Experts are investigating better ways to dispose of solar panels.

There are no laws on solar industry waste, which experts predict could weigh a total of 1,500 kilotons by 2050.

Currently, at most waste sites, only the panels’ aluminium frames can be recycled, leaving large sheets of glass and back sheets embedded with cells going to landfill. The only facility in Australia that recycles solar panels is Reclaim PV in Adelaide.

No official data on solar waste is being collected, so Professor Rodney Stewart from Griffith University has been trying for himself.

“It's not a big waste stream at the moment. It's a relatively small waste stream because most of the solar panels installed have only been installed in the past decade,” he told the ABC.

“These panels last 15, 20, 25 years. So the problem is coming.

“We have estimates that by 2050 we'll have 1,500 kilotons of solar PV waste being disposed of.”

He said one problem is that some elements of solar panel modules can be toxic.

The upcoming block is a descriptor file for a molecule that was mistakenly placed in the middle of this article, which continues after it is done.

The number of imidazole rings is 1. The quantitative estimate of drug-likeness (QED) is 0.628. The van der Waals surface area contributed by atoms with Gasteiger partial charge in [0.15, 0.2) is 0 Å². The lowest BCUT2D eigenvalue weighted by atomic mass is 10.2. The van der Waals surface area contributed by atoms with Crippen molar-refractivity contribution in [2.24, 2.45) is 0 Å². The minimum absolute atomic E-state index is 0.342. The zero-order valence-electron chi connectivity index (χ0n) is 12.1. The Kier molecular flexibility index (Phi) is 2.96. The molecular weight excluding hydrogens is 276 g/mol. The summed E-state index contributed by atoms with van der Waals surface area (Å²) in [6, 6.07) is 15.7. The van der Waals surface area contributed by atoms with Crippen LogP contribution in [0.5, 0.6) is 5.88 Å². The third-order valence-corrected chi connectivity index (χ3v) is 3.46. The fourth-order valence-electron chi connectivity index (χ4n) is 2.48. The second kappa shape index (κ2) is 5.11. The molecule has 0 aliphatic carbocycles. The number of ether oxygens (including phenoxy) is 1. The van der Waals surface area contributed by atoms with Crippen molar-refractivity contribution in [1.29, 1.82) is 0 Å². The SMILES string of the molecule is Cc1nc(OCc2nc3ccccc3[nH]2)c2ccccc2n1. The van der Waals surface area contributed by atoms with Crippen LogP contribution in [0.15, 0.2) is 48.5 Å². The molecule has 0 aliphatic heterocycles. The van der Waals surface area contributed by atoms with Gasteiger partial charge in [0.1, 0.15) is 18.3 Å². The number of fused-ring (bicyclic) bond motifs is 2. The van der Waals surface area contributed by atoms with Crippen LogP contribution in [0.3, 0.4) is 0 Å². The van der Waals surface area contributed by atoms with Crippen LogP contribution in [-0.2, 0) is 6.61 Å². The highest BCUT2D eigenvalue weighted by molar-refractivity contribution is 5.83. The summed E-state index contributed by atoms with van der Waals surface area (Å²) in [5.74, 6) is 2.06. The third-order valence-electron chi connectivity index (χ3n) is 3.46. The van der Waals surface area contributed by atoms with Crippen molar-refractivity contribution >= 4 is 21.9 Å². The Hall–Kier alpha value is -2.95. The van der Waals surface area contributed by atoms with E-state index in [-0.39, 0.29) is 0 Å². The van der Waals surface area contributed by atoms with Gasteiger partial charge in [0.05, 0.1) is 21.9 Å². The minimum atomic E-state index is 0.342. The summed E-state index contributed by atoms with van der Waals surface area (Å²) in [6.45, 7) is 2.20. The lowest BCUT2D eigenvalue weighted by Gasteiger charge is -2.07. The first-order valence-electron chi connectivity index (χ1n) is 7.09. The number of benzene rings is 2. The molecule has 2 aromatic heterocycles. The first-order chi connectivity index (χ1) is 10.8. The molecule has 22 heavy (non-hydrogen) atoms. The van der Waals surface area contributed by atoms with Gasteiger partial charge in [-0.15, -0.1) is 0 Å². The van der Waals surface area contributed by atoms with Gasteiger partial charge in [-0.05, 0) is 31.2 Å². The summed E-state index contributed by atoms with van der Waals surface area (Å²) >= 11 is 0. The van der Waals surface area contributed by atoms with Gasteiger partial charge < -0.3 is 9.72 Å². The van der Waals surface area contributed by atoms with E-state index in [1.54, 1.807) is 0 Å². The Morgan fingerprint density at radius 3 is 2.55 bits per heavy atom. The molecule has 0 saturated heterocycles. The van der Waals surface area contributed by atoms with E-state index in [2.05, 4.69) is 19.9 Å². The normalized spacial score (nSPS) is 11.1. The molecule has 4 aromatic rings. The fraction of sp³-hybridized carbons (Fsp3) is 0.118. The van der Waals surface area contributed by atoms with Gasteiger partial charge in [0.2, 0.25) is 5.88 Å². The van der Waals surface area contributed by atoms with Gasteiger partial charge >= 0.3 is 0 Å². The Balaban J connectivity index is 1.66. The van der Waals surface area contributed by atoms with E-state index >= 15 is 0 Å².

“Some of those, if they're in landfill, could leach into groundwater and get into water systems,” he said.

“And these are sometimes rare earth materials or types of materials we want to re-use because the extraction of those minerals in mining is energy-intensive.”

The Federal Government is looking at new rules, including adding solar panels to the Product Stewardship Act, which mandates how electronic waste is dealt with.

Professor Stewart said it may be hard to enforce any hard laws.

“We need the industry to actually create some authorities to self-regulate and push their members to improve their rates of refurbishment or enabling recycling of components,” he said.

“And then those free-riders that aren't doing that, that want to just import cheap products that can't be re-furbished or recycled, then they can't play in the space in Australia.”